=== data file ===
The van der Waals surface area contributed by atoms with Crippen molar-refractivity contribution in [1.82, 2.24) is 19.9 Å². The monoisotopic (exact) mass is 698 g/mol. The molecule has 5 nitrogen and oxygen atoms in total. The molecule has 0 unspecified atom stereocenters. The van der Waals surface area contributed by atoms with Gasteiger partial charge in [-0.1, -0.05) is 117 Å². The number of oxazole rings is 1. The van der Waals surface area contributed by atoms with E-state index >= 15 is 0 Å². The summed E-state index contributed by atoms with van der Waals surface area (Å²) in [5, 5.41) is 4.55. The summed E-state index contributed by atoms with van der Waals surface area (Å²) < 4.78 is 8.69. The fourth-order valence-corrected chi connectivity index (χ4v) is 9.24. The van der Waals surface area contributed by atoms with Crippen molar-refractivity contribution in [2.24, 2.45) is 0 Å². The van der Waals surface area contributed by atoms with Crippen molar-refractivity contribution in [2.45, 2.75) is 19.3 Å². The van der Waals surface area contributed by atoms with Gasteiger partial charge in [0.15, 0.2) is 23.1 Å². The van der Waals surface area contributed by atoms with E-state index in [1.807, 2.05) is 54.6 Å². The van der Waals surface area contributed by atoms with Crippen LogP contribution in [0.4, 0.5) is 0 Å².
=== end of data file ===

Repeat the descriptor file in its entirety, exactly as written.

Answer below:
The van der Waals surface area contributed by atoms with Crippen molar-refractivity contribution in [1.82, 2.24) is 19.9 Å². The monoisotopic (exact) mass is 698 g/mol. The molecule has 5 nitrogen and oxygen atoms in total. The molecule has 0 unspecified atom stereocenters. The van der Waals surface area contributed by atoms with Gasteiger partial charge in [-0.1, -0.05) is 117 Å². The number of oxazole rings is 1. The van der Waals surface area contributed by atoms with E-state index >= 15 is 0 Å². The summed E-state index contributed by atoms with van der Waals surface area (Å²) in [5, 5.41) is 4.55. The summed E-state index contributed by atoms with van der Waals surface area (Å²) < 4.78 is 8.69. The fourth-order valence-corrected chi connectivity index (χ4v) is 9.24. The van der Waals surface area contributed by atoms with Crippen molar-refractivity contribution in [2.24, 2.45) is 0 Å². The van der Waals surface area contributed by atoms with Crippen molar-refractivity contribution in [2.45, 2.75) is 19.3 Å². The van der Waals surface area contributed by atoms with Gasteiger partial charge in [0.15, 0.2) is 23.1 Å². The van der Waals surface area contributed by atoms with E-state index in [1.807, 2.05) is 54.6 Å². The van der Waals surface area contributed by atoms with Crippen LogP contribution in [0.4, 0.5) is 0 Å².